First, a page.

That may sound a bit strange, but those unusual situations are the ones that really make the game interesting. Those situations force you to think. They test your skill, and your mettle. No one wants too many of those trouble shots, but golf would surely be a lot less interesting without them.
Many of my most memorable shots are ones where I was, for all intents and purposes, well and truly in jail. Making the great escape by being able to use imagination and a bit of skill made me feel, at least at the time, like a real golfer.
I was thinking today about a Quinte Cup match a few years ago at our club. I was all square heading to the last hole. It's a par three with the lake, and OB stakes on the right. On the left is a hillock in front and a bunker alongside the green. Behind the green is a hill where, in events like this, the crowd can sit and watch, along with those gathered on the clubhouse deck.
I pulled my tee shot long and left, halfway up the hill and under a tree. It appeared that I was dead, and my opponent was surely feeling pretty confident, having hit the green with his tee shot. The murmurs in the crowd left me no doubt that they thought my goose was cooked as well. After some consideration, I realized my only option was to play a six iron away from the pin, through the bunker, and hopefully onto the green leaving myself, at best, a lengthy putt. Sure enough, the ball scooted through the bunker and ended up about thirty feet from the hole, leaving me a downill left to right breaking putt.
I made the putt and remained all square. I enjoyed the applause from the crowd, but I was much more satisfied with the fact that I had used my imagination, and a great deal of determination, to secure the half when no one would have given me a chance. Those are the shots, and putts, I think you need to remember. Not because it took great skill to do it. It just took some imagination, determination, and perhaps, a bit of luck.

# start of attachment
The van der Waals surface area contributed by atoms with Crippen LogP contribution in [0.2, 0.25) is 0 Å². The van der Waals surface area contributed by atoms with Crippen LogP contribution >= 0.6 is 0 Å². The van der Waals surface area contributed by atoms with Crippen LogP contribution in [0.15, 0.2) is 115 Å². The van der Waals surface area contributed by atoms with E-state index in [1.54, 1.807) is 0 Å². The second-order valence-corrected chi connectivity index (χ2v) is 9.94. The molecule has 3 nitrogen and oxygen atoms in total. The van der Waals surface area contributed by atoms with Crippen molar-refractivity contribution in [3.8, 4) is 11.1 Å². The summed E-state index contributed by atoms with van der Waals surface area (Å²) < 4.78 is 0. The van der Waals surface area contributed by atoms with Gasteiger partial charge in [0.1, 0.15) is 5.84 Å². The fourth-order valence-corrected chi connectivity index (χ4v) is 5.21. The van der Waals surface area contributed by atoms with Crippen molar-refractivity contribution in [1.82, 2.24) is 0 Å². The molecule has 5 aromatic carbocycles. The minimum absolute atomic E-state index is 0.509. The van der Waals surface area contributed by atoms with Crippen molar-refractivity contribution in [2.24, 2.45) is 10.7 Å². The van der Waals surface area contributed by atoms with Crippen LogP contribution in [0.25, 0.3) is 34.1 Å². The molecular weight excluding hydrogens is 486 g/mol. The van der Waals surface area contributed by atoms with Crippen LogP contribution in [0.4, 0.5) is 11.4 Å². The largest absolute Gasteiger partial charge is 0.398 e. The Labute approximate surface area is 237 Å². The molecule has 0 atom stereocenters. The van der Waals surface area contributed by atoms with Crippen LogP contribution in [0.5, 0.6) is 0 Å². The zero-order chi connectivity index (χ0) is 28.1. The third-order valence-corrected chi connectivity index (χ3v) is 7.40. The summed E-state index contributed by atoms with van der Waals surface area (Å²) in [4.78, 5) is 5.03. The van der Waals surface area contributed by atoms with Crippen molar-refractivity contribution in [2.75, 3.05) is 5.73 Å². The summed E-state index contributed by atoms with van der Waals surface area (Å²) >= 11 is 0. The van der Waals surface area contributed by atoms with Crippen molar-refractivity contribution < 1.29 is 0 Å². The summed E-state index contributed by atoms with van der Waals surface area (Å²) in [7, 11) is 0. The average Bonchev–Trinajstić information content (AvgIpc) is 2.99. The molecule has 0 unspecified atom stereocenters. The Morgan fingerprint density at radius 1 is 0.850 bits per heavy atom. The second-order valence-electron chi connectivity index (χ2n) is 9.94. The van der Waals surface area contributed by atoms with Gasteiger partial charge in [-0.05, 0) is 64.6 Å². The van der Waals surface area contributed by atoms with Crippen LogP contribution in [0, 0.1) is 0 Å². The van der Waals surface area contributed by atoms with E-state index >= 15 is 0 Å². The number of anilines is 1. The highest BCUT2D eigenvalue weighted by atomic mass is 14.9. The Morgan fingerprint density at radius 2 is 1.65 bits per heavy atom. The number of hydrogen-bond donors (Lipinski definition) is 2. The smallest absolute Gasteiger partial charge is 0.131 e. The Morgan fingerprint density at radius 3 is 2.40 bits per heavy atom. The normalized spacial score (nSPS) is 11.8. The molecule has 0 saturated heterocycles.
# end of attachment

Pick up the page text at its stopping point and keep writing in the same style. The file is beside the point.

Spiros played a match with me one time and actually hit an almost-fully submerged ball out of the edge of the pond on number ten to save a par. That was years ago now, but we still laugh about it. It was an alternate shot match and his partner thought he was crazy, wading into the water to play that shot. But, it's amazing what can be accomplished in this game if you really put your mind to it and don't give up.
And who is the best in the game right now at getting it up and down from anywhere? I think you'd have to give the nod to Jordan Spieth. He wins because he's not only talented, he tries the hardest. There's a lot to be said for not giving up in this game. Bobby Jones not only felt he won because he tried harder than everyone else, he also said the best advice he ever received was from Harry Vardon. Vardon said, "No matter what happens, just keep hitting it."
I love those trouble shots. Don't you?